Carson, Coburn in close race after climbing mountains - NewsOn6.com - Tulsa, OK - News, Weather, Video and Sports - KOTV.com |

Carson, Coburn in close race after climbing mountains

Updated:
OKLAHOMA CITY (AP) _ Democrat Brad Carson and Republican Tom Coburn have both climbed mountains to get to where they are in their heated U.S. Senate race.

Now the challenge for both candidates is to keep their campaigns on track in the final three weeks and get out their vote for the Nov. 2 general election.

Coburn also faces a fund-raising test, having been outspent so far by his Democratic opponent.

That's a change from recent federal elections, where Republicans have generally held the upperhand in financing, said Gary Copeland, executive director of the Carl Albert Institute at the University of Oklahoma.

For Coburn, the primary was the first hill he had to climb to get into a general election contest with Carson.

Coburn was not the early favorite, but got 61 percent of the vote in defeating two well-known candidates _ former Oklahoma City Mayor Kirk Humphreys and Corporation Commissioner Bob Anthony.

For Carson, the task was to get off to a fast start in the general election race with adequate finances to get out his message.

According to post-primary contribution reports filed with the Federal Election Commission, Carson reported raising $2.9 million and spending just under $1 million with almost $2 million cash on hand.

Coburn had raised $823,121, spent $403,404 and had $419,715 in cash.

The Center for Responsive Politics said about 77 percent of Carson's money came from individuals and about 20 percent from political action committees. Coburn got 83 percent from individuals and 15 percent from PACs.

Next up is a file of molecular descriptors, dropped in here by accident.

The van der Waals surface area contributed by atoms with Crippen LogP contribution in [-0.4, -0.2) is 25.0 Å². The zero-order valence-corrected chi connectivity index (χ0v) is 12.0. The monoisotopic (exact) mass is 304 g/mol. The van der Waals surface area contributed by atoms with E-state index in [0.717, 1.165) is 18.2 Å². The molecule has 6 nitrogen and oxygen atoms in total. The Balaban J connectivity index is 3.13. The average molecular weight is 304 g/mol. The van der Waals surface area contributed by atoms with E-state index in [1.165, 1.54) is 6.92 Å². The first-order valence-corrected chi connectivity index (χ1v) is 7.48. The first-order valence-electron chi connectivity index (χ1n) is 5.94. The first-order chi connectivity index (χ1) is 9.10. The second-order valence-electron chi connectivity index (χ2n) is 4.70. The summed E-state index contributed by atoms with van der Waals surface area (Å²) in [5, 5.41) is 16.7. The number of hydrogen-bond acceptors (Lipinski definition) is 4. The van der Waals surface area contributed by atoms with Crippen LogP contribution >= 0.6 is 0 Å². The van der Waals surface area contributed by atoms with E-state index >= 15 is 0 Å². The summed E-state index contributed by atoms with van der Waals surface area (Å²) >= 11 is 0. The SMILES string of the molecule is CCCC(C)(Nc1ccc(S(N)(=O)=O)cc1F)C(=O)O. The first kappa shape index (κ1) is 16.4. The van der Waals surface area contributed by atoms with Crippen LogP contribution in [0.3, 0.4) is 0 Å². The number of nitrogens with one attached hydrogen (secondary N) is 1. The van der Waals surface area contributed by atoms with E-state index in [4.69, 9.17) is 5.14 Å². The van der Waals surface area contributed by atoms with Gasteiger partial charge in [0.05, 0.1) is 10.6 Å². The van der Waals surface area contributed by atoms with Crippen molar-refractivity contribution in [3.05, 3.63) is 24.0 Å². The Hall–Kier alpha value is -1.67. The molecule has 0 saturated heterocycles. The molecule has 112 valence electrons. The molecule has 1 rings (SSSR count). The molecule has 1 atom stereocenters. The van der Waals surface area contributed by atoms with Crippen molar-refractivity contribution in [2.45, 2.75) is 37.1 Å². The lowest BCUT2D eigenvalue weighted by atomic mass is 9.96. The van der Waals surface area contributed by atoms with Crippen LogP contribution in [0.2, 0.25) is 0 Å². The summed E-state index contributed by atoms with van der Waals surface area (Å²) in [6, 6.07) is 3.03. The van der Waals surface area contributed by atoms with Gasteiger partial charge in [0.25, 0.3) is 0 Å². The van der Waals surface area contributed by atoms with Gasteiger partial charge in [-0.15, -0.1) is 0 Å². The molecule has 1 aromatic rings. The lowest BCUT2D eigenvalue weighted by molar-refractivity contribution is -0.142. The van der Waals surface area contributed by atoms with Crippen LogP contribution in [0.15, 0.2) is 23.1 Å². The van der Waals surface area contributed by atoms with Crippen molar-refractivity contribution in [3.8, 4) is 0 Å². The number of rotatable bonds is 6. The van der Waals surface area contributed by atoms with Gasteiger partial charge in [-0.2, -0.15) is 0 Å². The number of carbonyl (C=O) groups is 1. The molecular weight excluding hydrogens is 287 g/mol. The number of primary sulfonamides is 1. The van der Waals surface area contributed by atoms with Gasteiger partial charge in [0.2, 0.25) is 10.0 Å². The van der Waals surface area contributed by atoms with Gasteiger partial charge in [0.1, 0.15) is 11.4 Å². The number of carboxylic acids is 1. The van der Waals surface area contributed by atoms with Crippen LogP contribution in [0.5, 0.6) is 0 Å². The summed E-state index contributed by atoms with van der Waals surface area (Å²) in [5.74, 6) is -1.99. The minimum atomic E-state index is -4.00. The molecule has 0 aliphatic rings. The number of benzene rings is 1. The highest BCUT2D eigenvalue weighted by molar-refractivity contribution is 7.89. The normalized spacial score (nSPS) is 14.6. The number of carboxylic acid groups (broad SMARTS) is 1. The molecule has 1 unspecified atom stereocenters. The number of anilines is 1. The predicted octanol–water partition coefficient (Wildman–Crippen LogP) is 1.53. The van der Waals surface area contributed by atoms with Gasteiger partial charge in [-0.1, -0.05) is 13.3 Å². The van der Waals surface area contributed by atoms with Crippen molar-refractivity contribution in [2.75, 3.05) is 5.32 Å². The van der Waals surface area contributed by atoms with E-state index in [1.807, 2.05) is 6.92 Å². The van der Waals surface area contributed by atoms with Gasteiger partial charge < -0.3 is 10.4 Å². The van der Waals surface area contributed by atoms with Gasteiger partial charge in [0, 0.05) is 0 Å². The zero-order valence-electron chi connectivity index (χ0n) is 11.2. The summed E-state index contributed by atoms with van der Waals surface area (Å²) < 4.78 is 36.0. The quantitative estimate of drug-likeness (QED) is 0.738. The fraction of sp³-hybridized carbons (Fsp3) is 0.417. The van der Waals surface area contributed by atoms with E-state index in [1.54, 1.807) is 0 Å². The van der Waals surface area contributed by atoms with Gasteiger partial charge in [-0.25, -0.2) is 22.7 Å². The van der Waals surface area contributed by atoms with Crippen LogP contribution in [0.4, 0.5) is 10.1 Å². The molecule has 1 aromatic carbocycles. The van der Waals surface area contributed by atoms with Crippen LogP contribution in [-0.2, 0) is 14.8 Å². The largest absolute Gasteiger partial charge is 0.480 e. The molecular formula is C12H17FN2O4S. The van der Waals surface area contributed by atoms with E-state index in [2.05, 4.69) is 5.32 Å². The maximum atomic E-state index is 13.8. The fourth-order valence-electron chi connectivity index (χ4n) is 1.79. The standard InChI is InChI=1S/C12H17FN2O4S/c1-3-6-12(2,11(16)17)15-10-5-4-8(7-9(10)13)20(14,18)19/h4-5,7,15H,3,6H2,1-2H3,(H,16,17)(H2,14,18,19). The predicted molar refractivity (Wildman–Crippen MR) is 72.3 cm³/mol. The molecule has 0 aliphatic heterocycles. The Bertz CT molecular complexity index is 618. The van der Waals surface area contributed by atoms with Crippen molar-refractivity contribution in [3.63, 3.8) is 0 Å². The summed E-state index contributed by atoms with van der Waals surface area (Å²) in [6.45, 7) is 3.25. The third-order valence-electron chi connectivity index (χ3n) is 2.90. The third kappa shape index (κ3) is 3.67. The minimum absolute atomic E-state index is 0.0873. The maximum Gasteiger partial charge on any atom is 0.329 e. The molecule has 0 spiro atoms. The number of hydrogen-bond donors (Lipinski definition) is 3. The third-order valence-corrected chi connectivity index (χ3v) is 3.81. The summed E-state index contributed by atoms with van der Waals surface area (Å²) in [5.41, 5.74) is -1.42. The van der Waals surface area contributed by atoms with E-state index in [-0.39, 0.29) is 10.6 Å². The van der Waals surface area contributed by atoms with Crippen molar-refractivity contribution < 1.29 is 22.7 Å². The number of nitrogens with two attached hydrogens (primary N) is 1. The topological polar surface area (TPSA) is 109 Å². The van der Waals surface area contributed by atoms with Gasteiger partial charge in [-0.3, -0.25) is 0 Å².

Carson had an easy time in his primary, getting 79 percent in a five-candidate field made up of four little-known candidates and an indicted state official.

That allowed him to get a head start in television advertising over Coburn, first promoting his main message that he had kept his word as 2nd District congressman and would fight to make sure Oklahoma gets its equal share of federal funding.

Although he came out in the primary with a lot of momentum, Coburn was put on the defensive in his race with Carson, who ran television ads exploiting some of Coburn's statements.

Carson, Copeland said, ``stepped out and tried to define himself and how he is different from Tom Coburn. That's different from the past when Democrats tended to react and let Republicans define who they are.''

A notable example of that occurred in the last race for an open U.S. Senate seat when Republican Jim Inhofe defeated Democrat Dave McCurdy, Copeland said.

He also said an attempt by Humphreys to get to the right of Coburn during the primary may have forced Coburn to ``say some things that have not served him well in the general election.''

And in the past few weeks, Coburn has been forced to explain such things as saying Oklahoma's economic problems were caused by ``crapheads in Oklahoma City.''

His campaign also was sidetracked when he had to respond for two weeks to national news stories focusing on a woman's charges that he sterilized her several years ago without her consent. Coburn denied the allegation.

Polls suggest Coburn may have rebounded somewhat. Two recent surveys commissioned for television stations suggest the race is a virtual tie.

Carson, however, got a lift late last week when University of Oklahoma football legend Barry Switzer announced his support. Switzer's backing was considered a factor in Democrat Brad Henry's victory in the 2002 governor's race.

Copeland said Carson ``is in far better shape than most people would expect a Democrat to be at this point'' but a lot can happen in the final weeks of the campaign.

``One would have not have expected the challenges that Coburn has faced in terms of having to defend himself of allegations,'' he said.

``It's a dangerous thing for any campaign to let the opposition define their candidate,'' he added.
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